7 June 2017

Tyrant's Throne - A Terrific Closing Statement

The last book in the Greatcoats series does not disappoint.

I love fantasy novels.

Let's get this out of the way here and now; you're never going to read a review that isn't biased one way or the other. Anyone who tells you otherwise either doesn't know what the word objective actually means, or is trying to sell you something.

So in my first review, and god willing nowhere near the last, I'm going to let you know which side my bread is buttered on.

If I'm ever paid for this, or if someone ever sends me a book to review, I'll be sure to say that right from the get-go.

Enough of this housekeeping meshugas, let's get literal.


Sebastien's quartet of novels that comprise The Greatcoats are all fantastic. The final installment in the series was given to me as an early birthday present and being the kind of idiot that reads until 3 in the morning when he works at 6, I finished it in ~28 hours (not of straight reading, work got in the way of that, and I threw a handful of hours to the great god Sleep).

Tyrant's Throne is a character-driven experience that takes you on an emotional journey and leaves you conflicted once you're finally through the adventure. Like all my favourite books, I was sad when I was done because I had to say goodbye to the characters I love. When I re-read the series I'll be elated to see them again, but I always judge a book based on how much I regret finishing so soon.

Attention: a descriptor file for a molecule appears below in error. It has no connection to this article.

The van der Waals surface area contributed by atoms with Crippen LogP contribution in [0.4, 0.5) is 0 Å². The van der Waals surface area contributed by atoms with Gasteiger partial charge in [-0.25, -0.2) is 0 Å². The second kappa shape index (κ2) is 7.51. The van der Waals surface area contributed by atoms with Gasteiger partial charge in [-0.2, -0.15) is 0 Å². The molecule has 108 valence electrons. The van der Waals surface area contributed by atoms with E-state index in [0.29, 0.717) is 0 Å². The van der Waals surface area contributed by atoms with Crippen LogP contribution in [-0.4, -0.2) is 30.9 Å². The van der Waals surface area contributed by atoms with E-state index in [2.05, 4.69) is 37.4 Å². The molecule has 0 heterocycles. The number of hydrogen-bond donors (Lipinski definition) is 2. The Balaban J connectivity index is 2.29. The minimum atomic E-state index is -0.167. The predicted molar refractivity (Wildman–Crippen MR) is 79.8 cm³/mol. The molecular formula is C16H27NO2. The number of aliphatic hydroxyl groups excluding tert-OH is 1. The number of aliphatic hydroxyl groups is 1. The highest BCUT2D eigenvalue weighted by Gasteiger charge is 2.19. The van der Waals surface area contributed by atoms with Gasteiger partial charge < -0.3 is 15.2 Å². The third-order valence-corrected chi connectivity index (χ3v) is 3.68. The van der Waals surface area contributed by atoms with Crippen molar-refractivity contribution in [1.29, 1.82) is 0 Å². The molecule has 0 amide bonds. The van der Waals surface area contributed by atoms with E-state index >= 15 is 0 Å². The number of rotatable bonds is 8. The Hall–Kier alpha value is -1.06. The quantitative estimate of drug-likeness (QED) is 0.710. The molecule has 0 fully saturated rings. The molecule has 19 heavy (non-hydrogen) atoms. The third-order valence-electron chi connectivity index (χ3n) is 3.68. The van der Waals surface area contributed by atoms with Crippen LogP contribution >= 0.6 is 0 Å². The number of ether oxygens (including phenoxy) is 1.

A less mature person than I would stick in a dirty joke here...I'm not much better though, seeing as I drew attention to it...

Anyway, the journey was unbelievably enjoyable, exactly what I've come to expect from Sebastien. Excellently crafted sword fights balanced with humorously witty banter; sinister plots hatched by Machiavellian minds challenged by a cast of empathetic, memorable characters.

It's not all fun though; Falcio, Brasti and Kest, hell all of Tristia, have a dark heart and in Tyrant's Throne their world is collapsing around them. Sebastien's insights into human nature and the frailty of relationships, even bonds of friendship older than time, will rattle you.

You feel every triumph and every setback viscerally; a fantastical setting filled with everything the real world has to throw at us.


Tyrant's Throne is filled with life; and, if you haven't read the previous three novels in the Greatcoats series, I implore you to stop wasting your time reading my nonsense and immerse yourself in an incredibly vibrant world.

I was enraptured the moment I picked it up and my only solace is the tease at the end.

Falcio, Kest, and Brasti will return...

This is one reader, who cannot wait!